The Green Swamp, in North Carolina, is an ecosystem second in biodiversity only to the Great Rainforest (a quote from The Nature Conservancy). The Green Swamp is home to Venus Flytraps, Sundews, Pitcher Plants, Butterworts and Bladderworts. 17 different confirmed carnivorous plant species include: Dionaea muscipula, Sarracenia flava, rubra, purpurea, minor, Pinguicula caerulea, lutea, Drosera capillaris, intermedia, filiformis, brevifolia, Utricularia cornuta, juncea, inflata, purpurea, subulata and gibba. In addition to poaching and development, The Green Swamp is facing two enormous threats: 1). The Industrial Paper Company is unmercifully draining this 350,000 acres, has removed the native Long Leaf Pines and hardwoods found in its forested wetlands, and converted this once beautiful place to tree farms and heavy herbicide use with poisonous drift capable of polluting huge areas. 2). A enormous landfill is proposed to be put in the heart of the swamp that will pollute surface and ground water and air of the swamp for eons of time into the future.

    "The scariest thing is when you walk in to the swamp and you think how quite and peaceful it is. Then you realize it's too quiet, no birds, squirrels, deer. I have yet to see any live animal other than a few bugs there. This is the only wilderness place I have ever been to and not heard a bird singing. That's something to think about. Most of the land that you see undisturbed is owned by The Nature Conservancy. Thank God that they do or nothing would be left. They burn and manage the land, and try to keep it the way it's supposed to be, full of cp's (carnivorous plants)." Native resident and CP enthusiast, "Ozzy"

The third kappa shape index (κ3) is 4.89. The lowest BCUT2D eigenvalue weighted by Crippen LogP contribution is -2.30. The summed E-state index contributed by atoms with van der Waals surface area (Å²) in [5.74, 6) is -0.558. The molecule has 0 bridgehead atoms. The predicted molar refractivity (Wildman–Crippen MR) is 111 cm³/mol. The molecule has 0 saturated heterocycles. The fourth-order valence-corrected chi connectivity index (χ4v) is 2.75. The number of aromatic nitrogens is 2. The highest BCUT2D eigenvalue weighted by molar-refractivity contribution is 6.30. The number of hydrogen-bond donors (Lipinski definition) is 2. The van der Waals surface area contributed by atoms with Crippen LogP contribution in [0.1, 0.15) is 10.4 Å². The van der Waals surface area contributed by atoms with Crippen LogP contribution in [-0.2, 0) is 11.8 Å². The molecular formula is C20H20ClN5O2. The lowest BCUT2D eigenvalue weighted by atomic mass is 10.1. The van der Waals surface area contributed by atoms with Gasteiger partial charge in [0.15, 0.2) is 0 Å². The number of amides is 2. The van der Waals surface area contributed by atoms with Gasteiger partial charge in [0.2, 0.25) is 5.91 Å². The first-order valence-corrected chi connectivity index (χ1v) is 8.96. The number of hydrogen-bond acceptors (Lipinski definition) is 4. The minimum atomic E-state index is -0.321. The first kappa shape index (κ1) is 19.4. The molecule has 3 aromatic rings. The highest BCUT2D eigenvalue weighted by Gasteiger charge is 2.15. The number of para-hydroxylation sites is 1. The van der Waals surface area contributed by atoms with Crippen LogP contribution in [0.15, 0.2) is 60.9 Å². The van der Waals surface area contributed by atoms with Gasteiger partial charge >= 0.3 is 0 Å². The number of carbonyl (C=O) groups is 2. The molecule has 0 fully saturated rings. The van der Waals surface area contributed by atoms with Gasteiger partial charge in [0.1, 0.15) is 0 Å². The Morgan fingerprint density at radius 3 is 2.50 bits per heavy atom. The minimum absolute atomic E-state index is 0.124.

____

    What Can You Do To Help?

    Today, there is no need to steal plants from the wild. There are millions of plants that are raised from tissue culture (TC) and greenhouse culture, as well as extra plants raised by other growers like NECPS members. TC and other "captive bred" plants are probably cheaper and more healthy than those that are poached, so there really isn't any reason at all to poach. You should be suspicious if a plant for sale is not labeled and/or the seller will not say where they got it. Be suspicious of inexpensive full-grown plants offered for trade on online auctions - with minimal effort, you can check around and if it seems too good to be true, it might be poached. You need to know where your plants came from for 2 reasons, 1) to eliminate poaching, and 2) so you know how to care for the plant. The more you know about a plant's native growing area, the more you will fight to preserve it. There ARE groups that work to save these places like the International Carnivorous Plant Society (ICPS), Nature Conservancy, and Sierra Club.